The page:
Introduction: Redwood Stakes As Bender Boards

About: I work as software engineer in one of Bay Area (California) companies. Whenever I have a time I like to program micro controllers, build mechanical toys, and make some home improvement projects.

Our front yard is separated from concrete sidewalk with strip of weed protector covered by redwood shredded bark (aka gorilla hair mulch).When we converted lawn to garden (that full project you can see here ) we decided to keep that strip just refreshing it with new weed protector and mulch. Gorilla hair is known to keep itself in place much better than other types of mulch, but strong wind may blow it away (like you see on the top photo). To solve the problem we needed to install edging. Regular bender board was obvious choice but it required trench digging, which in our case created risk of mulch contamination. So we proceeded with trench-less solution. Two pictures above show fragment of our yard edge BEFORE and AFTER project completion.

Step 1: Material Selection

Home depot sells several types of garden edging. But, alas, what we found was either chip, plastic and flimsy, or too expensive (we needed about forty feet). Eventually redwood grade stakes came to our attention. Eight such boards and small can of wood finish were only items we bought for the task. Other items (nails, waterproofing, glue) were leftovers of previous projects.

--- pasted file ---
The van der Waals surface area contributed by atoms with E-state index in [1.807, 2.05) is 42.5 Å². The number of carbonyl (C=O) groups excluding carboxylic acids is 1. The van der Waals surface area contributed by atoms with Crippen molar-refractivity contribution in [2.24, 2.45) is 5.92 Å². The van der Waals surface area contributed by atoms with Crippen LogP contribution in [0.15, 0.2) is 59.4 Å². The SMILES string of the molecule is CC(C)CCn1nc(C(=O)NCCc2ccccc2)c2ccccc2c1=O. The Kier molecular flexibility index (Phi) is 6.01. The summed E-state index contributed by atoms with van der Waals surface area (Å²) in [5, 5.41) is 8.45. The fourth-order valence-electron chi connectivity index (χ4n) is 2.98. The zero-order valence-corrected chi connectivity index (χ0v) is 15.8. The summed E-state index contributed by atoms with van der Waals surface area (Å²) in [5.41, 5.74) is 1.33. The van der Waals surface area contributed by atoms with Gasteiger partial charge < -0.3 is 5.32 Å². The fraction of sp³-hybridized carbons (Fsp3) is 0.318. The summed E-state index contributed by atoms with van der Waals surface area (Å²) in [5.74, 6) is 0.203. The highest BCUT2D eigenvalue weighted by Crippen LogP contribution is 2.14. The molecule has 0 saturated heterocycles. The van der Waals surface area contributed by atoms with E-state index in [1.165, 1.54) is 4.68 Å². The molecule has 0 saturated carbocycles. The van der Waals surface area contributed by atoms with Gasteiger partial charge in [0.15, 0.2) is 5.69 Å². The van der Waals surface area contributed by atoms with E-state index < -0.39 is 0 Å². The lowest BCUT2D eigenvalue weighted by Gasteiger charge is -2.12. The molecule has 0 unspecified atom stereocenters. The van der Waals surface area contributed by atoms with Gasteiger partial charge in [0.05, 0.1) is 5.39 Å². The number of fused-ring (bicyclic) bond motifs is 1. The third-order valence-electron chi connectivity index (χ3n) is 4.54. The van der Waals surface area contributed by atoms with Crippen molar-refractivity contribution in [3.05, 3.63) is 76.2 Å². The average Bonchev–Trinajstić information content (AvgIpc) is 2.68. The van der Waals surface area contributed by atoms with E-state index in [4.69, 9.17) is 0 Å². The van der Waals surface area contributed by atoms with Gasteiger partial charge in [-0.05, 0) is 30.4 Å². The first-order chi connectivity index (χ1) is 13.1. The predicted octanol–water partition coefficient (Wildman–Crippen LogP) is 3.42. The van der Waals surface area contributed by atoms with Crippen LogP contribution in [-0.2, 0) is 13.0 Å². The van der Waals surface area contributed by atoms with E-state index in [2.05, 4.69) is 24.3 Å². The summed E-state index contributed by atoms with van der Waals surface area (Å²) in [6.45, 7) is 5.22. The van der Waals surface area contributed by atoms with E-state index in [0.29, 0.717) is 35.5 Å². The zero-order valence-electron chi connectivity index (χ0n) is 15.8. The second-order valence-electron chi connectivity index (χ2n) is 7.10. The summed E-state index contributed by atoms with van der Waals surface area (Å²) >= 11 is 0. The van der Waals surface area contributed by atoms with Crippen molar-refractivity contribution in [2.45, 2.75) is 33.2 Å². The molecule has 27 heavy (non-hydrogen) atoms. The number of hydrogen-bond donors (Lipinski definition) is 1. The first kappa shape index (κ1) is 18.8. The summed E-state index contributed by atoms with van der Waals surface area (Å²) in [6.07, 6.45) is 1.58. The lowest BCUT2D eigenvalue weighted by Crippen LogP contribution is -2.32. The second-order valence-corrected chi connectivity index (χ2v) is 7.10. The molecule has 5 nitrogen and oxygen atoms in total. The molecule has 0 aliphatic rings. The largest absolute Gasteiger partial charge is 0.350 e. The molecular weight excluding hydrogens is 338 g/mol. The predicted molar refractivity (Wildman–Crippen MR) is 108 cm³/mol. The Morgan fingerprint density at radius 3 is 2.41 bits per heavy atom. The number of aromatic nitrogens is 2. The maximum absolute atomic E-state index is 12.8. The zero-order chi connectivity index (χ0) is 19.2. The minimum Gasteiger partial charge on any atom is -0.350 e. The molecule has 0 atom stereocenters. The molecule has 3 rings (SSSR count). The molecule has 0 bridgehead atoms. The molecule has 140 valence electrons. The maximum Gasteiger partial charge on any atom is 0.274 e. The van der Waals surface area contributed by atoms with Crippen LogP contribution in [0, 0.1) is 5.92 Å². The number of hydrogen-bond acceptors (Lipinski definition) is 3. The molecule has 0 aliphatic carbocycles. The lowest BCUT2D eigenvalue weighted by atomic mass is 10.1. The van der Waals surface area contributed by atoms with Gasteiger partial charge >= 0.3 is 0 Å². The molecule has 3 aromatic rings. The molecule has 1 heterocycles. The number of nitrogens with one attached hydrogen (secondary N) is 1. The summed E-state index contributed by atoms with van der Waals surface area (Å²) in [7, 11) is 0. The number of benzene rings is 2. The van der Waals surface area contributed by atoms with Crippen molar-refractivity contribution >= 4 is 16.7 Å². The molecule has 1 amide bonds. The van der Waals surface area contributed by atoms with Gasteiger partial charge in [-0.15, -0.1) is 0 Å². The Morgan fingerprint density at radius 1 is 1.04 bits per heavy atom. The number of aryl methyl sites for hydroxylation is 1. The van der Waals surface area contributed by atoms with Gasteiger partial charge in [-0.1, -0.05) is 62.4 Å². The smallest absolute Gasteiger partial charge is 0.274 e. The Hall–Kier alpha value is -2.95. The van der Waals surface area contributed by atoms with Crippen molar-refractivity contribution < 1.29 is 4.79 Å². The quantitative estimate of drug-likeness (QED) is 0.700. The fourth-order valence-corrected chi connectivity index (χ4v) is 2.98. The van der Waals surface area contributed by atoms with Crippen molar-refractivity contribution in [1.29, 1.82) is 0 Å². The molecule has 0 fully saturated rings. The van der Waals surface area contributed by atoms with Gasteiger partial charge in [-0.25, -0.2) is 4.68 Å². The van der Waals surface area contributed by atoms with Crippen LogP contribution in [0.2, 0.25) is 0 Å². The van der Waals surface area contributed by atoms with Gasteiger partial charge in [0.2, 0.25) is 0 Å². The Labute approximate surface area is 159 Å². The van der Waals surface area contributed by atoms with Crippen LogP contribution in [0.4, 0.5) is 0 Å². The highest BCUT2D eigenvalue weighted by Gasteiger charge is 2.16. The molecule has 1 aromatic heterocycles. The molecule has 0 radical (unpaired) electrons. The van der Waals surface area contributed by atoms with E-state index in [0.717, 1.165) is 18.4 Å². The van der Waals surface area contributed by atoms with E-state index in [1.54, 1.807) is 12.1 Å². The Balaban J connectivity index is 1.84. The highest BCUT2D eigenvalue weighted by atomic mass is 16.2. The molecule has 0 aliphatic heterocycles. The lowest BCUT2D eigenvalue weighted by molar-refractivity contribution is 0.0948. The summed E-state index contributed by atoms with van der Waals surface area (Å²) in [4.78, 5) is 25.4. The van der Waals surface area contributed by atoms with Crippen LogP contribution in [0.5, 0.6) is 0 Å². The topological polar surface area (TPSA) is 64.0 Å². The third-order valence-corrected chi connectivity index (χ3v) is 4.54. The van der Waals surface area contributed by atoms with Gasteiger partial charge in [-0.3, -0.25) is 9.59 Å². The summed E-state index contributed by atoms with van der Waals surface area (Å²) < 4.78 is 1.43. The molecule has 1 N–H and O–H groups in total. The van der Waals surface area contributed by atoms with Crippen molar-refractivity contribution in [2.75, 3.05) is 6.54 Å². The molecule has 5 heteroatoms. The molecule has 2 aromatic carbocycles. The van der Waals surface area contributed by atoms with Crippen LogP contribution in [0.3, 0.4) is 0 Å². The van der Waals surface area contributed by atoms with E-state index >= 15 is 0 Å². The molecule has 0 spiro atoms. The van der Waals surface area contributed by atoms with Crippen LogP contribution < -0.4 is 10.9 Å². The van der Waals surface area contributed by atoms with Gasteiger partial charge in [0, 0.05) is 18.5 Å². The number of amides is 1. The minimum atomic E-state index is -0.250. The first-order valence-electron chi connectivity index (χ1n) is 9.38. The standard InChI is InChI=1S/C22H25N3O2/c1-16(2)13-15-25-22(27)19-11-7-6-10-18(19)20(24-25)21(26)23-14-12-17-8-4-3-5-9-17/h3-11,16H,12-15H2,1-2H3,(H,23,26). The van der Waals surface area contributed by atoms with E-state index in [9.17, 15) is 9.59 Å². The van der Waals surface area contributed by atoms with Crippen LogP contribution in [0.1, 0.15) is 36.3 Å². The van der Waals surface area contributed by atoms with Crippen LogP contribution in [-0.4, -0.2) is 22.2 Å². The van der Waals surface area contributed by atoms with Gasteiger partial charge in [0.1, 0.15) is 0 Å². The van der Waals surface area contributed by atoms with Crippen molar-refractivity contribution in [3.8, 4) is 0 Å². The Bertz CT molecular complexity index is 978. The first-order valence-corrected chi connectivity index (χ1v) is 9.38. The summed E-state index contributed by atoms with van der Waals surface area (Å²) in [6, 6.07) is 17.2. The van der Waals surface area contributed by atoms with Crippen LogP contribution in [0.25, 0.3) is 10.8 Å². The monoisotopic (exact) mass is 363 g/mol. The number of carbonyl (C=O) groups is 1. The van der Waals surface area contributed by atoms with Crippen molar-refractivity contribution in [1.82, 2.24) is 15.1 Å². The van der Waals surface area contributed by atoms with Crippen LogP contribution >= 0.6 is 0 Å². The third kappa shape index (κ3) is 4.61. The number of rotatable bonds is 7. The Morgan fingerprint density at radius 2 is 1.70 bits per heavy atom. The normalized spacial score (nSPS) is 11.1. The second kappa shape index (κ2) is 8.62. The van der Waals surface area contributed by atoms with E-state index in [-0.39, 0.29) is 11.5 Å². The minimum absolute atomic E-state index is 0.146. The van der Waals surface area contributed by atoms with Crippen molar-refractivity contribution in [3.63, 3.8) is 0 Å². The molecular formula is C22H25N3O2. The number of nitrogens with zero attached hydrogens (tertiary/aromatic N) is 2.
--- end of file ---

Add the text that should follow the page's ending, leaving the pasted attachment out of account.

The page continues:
Step 2: Wood Finishing

First I covered five boards with wood finish. I did not sand boards before finishing (some roughness is OK for this case).

Step 3: Making Stakes

Rest of boards I used to make twenty stakes (one stake per two feet of edging): ten inches long each.

Step 4: Waterproofing

I applied layer of water seal solution to stakes and painted boards.

Step 5: Stake Installation

Regular hammer was too light for the job. Six pounds engineering hammer came in handy.

Step 6: Board Installation

To install each board I performed next set of steps:

  • Applied some glue to the top of each stake.
  • Put board on four stakes.
  • Drilled through the board holes in places with stakes underneath .
  • Fastened board to stakes with nails (3 1/2 inches ).

Step 7: Finished Project

One weekend was enough to complete the task : first day couple of hours for painting, making stakes and waterproofing; second day couple more hours for installation.

That way I ended whole project of converting lawn to garden.

Did I say "ended"? There are always more things to do: need to cover nails heads with anti rust coating before rainy season starts.

Gardening Contest 2017

Participated in the
Gardening Contest 2017

Before and After Contest 2017

Participated in the
Before and After Contest 2017